So there is the first question for the player, the moment their PC dies. Do they want their PC to resist the Ethereal Current? (An "evil GM"™ could go with the default and start moving the PC at hundreds of miles per second, but I would not do that myself, as they would have no way to get back to the action.)

The next paragraph has an interesting rule about riding the current to the city of Manifest:
Chapter 1: All About Ghosts wrote:Some people who wish to become ghosts but who die far from the Veil of Souls choose to be conveyed towards the Veil (and Manifest) by the Ethereal Current, rather than immediately manifesting on the Material Plane. It is the most rapid method of reaching the city (and it avoids predators indigenous to the Ethereal Plane), but it does have a risk. Ethereal ghosts ride the Current until they are just short of the Veil itself, then try to "jump out" at the last moment. This requires a Wisdom check (DC10). Success means the ghost is free of the Ethereal Current and is on the Ethereal Plane in some random place within the Manifest Ward, and can Manifest on the Material Plane in the normal fashion (as if it had just died). Failure means that the ghost misjudged the strength of the current and is pushed into the True Afterlife.
Well, that's certainly a choice that the PC can take on their turn in a combat round, but I don't think it gets rid of the issue of "sitting around for an hour or more while your friends finish fighting the monster and haul your character’s body back to town to find a cleric who could cast raise dead", because the PC is effectively "flying" or "swimming" away from the fight (and then making a Wisdom check to see if they avoid being sucked into the True Afterlife). If they do that, they are out of the combat and the plaer needs to "sit around for an hour" while the other players finish the combat and make the trip to Manifest.

So, while that is an option, I'm going to ignore that (for now) and assume that the player wants to "stay" in the game. So back to the Page 9 sidebar:
Chapter 1: All About Ghosts wrote:While in this ethereal state, another creature that exists on or enters the Ethereal Plane can interact with her normally, as if she were a solid creature. To creatures on the Material Plane, ethereal ghosts are invisible, insubstantual, inaudible, and scentless. A ghost in an ethereal state follows all the rules for ethereal creatures (see the Dungeon Master's Guide). While an ethereal ghost can remain on the Ethereal Plane indefinitely, most choose to manifest on the Material Plane (the Ethereal Plane is a dangerous place, after all).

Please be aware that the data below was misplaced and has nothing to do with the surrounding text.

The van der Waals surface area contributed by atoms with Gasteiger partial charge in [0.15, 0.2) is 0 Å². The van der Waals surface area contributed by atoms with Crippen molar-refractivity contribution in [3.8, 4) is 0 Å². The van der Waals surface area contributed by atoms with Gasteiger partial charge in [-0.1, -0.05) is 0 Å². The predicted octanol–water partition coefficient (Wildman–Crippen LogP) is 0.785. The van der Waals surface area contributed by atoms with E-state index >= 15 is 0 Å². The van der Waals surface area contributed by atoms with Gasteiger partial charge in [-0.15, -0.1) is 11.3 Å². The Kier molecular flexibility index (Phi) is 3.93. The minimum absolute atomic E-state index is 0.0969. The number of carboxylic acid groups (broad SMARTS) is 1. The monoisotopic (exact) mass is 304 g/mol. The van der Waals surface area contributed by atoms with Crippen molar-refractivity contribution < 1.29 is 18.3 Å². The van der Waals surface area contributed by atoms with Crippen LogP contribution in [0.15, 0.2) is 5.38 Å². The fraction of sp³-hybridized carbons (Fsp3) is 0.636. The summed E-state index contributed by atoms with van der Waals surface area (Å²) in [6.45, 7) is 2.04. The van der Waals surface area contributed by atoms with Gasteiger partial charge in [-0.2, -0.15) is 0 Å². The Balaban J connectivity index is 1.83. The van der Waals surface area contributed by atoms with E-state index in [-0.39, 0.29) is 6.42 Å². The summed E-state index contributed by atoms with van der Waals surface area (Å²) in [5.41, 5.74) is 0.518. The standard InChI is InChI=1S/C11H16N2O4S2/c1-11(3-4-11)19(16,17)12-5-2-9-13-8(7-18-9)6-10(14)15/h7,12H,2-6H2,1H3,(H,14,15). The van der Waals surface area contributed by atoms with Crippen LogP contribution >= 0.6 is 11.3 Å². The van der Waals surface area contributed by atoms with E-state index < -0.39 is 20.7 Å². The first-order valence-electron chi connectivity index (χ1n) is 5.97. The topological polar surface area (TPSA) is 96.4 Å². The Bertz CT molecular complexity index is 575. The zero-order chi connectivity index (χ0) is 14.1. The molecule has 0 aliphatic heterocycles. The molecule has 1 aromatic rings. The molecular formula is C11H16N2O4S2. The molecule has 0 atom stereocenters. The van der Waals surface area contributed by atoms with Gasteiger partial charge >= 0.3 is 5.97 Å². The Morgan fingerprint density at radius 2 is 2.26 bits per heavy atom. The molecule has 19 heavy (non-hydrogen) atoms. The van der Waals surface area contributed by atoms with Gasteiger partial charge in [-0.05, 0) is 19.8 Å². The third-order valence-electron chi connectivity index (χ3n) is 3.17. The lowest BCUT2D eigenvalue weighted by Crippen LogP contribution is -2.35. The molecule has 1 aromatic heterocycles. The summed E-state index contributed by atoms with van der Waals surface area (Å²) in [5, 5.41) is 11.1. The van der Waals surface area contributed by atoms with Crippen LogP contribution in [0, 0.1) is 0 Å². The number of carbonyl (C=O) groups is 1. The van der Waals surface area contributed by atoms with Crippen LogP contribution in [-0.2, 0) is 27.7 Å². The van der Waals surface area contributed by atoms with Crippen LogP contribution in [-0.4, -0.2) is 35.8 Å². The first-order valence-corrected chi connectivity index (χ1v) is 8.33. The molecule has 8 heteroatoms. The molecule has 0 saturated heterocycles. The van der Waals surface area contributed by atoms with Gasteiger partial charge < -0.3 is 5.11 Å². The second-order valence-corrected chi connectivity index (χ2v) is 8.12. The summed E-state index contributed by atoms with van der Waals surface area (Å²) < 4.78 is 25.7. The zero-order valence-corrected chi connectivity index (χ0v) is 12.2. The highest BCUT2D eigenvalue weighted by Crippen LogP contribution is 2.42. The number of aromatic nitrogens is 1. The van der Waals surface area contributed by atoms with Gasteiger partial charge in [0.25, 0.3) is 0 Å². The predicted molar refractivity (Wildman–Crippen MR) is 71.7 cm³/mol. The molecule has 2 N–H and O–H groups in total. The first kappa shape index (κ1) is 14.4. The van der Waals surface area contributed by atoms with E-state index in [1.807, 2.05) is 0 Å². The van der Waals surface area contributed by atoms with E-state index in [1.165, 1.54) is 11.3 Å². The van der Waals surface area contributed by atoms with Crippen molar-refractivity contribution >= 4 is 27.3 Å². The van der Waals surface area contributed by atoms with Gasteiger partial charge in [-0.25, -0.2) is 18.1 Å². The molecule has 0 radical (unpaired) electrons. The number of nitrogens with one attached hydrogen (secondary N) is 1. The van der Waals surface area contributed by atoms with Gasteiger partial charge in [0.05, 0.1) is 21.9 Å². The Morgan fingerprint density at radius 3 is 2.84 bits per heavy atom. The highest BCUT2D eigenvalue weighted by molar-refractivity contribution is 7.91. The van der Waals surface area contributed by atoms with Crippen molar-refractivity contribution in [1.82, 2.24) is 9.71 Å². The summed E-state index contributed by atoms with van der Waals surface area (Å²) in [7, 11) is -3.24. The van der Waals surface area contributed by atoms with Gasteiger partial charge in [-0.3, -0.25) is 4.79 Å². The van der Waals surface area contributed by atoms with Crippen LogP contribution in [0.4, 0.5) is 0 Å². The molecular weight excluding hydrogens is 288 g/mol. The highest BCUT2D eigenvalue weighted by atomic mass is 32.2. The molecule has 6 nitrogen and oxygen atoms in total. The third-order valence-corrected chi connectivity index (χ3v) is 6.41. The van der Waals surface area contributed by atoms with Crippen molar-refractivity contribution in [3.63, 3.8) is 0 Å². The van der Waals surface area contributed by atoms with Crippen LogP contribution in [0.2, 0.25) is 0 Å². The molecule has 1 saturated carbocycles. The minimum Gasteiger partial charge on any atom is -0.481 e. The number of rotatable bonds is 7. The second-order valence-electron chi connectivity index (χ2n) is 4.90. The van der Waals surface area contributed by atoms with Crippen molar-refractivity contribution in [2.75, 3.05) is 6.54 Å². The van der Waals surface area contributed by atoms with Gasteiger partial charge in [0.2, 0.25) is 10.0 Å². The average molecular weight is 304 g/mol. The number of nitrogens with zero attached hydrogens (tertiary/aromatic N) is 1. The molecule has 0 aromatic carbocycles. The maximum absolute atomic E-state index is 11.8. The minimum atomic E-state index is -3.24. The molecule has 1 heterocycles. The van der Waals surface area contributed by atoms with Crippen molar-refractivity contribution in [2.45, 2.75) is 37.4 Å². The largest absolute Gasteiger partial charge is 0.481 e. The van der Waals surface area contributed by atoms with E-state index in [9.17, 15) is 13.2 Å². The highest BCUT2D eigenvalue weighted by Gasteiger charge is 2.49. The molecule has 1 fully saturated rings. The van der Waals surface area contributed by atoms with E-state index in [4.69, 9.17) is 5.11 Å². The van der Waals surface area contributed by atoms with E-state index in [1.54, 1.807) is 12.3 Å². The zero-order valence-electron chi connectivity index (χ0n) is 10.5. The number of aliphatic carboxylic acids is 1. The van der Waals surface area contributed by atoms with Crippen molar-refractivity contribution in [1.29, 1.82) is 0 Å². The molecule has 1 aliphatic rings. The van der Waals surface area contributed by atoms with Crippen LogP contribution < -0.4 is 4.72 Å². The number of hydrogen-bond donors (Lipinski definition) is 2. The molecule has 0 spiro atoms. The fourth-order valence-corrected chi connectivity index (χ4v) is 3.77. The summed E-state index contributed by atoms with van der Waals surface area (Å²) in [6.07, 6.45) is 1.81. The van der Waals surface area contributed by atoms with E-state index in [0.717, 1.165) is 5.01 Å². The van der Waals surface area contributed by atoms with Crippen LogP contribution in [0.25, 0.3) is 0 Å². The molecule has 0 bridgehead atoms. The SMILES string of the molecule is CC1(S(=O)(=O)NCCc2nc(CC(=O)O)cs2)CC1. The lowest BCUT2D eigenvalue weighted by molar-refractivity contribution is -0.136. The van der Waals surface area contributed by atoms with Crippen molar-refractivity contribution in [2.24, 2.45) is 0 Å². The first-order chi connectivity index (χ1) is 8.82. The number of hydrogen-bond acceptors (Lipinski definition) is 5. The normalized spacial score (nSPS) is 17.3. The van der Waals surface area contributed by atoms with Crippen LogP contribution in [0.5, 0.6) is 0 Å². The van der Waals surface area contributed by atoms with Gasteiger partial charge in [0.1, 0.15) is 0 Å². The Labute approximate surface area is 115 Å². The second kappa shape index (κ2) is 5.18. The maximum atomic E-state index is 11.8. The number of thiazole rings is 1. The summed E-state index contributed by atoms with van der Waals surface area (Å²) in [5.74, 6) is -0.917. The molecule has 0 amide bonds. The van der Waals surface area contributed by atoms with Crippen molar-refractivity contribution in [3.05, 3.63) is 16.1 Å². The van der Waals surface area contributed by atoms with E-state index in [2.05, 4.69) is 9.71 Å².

Once an ethereal ghost manifests on the Material Plane, it exists in one of two possible states: incorporeal or fully manifested. An incorporeal ghost is the default state of existence, and it follows the rules for incorporeal creatures (see the Dungeon Master's Guide). A ghost can exist in a fully manifested state only while within the Manifest Ward or with the aid of certain magic items, spells or feats.

In the Ghostwalk campaign, once an ethereal ghost manifests on the Matrial Plane, it cannot become ethereal again without the aid of magic.
So there we have it.

An ethereal ghost PC, that decides not to follow the Ethereal Current can either:
  • Remain ethereal for as long as they want or
  • Manifest on the Material Plane and become an incorporeal ghost.
So does either option "do what Ghostwalk says on the tin?"

Can an ethereal ghost do anything in their next combat round? Maybe they can, but what sort of things can they do?

And if a ghost manifests, and becomes incorporeal, what can they do in their next combat round? Again, maybe they can, but what sort of things can they do?

I don't deny that ghosts that are inside the Manifest Ward can do a ton of fun stuff, but can they actually do anything cool at the moment of death, when the combat is still going on and they might actually be able to avenge their own death or stop their fellow party members from also being killed?

Does Ghostwalk stop "death stinking" when the player characters are in the countries around the Manifest Ward? Or does it only stop "death stinking" if you keep your PCs inside the city of Manifest?
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Re: Does Ghostwalk stop "death stinking" in D&D?

Post by Big Mac » Tue May 31, 2016 8:30 am

Big Mac wrote:Does Ghostwalk stop "death stinking" when the player characters are in the countries around the Manifest Ward? Or does it only stop "death stinking" if you keep your PCs inside the city of Manifest?
My "Emergency Sean K Reynolds Holgram" just told me that expanding out Ghost Touch Armour and Ghost Touch Weapons might be able to fix this issue (while retaining the original spirit of the game). :)